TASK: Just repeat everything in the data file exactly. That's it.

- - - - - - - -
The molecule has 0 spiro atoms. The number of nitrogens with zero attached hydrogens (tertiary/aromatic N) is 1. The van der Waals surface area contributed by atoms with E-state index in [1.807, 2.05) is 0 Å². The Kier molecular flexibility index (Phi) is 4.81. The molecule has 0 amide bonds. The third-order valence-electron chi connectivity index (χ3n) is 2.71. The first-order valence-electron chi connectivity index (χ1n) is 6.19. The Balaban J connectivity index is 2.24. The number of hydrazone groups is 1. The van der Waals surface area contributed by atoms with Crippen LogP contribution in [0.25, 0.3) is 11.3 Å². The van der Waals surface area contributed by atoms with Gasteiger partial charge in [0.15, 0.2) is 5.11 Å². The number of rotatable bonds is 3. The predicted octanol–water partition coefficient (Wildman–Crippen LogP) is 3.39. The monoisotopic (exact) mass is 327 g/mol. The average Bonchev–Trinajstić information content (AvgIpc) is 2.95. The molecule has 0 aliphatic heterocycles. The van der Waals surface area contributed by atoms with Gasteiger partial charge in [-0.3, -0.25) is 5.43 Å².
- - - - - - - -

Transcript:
The molecule has 0 spiro atoms. The number of nitrogens with zero attached hydrogens (tertiary/aromatic N) is 1. The van der Waals surface area contributed by atoms with E-state index in [1.807, 2.05) is 0 Å². The Kier molecular flexibility index (Phi) is 4.81. The molecule has 0 amide bonds. The third-order valence-electron chi connectivity index (χ3n) is 2.71. The first-order valence-electron chi connectivity index (χ1n) is 6.19. The Balaban J connectivity index is 2.24. The number of hydrazone groups is 1. The van der Waals surface area contributed by atoms with Crippen LogP contribution in [0.25, 0.3) is 11.3 Å². The van der Waals surface area contributed by atoms with Gasteiger partial charge in [0.15, 0.2) is 5.11 Å². The number of rotatable bonds is 3. The predicted octanol–water partition coefficient (Wildman–Crippen LogP) is 3.39. The monoisotopic (exact) mass is 327 g/mol. The average Bonchev–Trinajstić information content (AvgIpc) is 2.95. The molecule has 0 aliphatic heterocycles. The van der Waals surface area contributed by atoms with Gasteiger partial charge in [-0.3, -0.25) is 5.43 Å².